14 November 2021
Gigantic pile of clothes including Christmas sweaters and ski boots looms over desert in Chile – a symbol of how the industry is polluting the world writes Davis Alvarez for the MailOnline
Some 39,000 tons of discarded clothes end up in the mountainous Atacama Desert in Chile each year.
Map of Atacana Desert
So much clothing arrives in Chile that traders cannot hope to sell it and no one is willing to pay the tariffs required to have it transported elsewhere.
Clothing can take 200 years to biodegrade and is as toxic as discarded plastics.
But the waste mountain has encouraged some to start companies aimed at recycling the fabrics for more sustainable ends
The South American nation of Chile is known worldwide for its incredible mountain ranges, with a whopping 22 mountains peaking at over 20,000 ft.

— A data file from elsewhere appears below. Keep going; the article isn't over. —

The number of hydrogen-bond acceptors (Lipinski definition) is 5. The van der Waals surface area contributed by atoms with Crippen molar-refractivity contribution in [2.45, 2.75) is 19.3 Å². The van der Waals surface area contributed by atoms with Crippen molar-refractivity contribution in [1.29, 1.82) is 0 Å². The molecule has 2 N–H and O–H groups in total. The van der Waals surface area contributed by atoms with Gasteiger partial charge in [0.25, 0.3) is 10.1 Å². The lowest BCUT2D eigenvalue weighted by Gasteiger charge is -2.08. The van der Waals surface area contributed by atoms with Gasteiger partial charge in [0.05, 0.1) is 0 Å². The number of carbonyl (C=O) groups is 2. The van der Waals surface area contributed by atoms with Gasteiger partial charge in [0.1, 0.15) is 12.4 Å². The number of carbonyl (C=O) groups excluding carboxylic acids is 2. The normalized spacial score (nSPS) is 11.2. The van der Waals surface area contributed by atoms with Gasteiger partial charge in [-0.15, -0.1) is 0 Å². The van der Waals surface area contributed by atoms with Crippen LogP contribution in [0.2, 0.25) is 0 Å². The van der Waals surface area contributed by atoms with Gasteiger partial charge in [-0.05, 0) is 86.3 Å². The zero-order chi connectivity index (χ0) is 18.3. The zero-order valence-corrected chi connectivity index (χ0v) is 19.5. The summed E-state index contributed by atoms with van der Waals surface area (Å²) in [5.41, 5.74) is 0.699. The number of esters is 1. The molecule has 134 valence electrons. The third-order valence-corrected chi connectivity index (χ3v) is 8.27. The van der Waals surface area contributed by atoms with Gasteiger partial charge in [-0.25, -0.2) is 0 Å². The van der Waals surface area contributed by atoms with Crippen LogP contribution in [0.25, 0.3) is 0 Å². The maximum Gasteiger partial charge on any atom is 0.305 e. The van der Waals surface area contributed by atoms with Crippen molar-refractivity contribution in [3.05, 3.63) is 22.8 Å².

But there is one mountain located in the Atacama Desert which is different from the rest.
The driest desert in the world is home to a mountain of discarded clothing, containing everything from Christmas sweaters to ski boots, as the pollution from the industry of fast fashion continues to grow.
The social impact of rampant consumerism in the clothing industry – such as the children forced to work in sweatshops or workers slaving away for paltry wages – is well-known, but the disastrous effect on the environment is less publicised.
Chile has long been a hub of secondhand and unsold clothing, made in China or Bangladesh and passing through Europe, Asia or the United States before arriving in Chile, where it is resold around Latin America.
Some 59,000 tons of clothing arrive each year at the Iquique port in the Alto Hospicio free zone in northern Chile, where it is bought by clothing merchants or smuggled across the border to other Latin American nations.
But at least 39,000 tons that cannot be sold end up in rubbish dumps in the desert.
To read the rest of this article by David Alvarez, click on MailOnline – Fashion Pollution in Chile’s Atacama Desert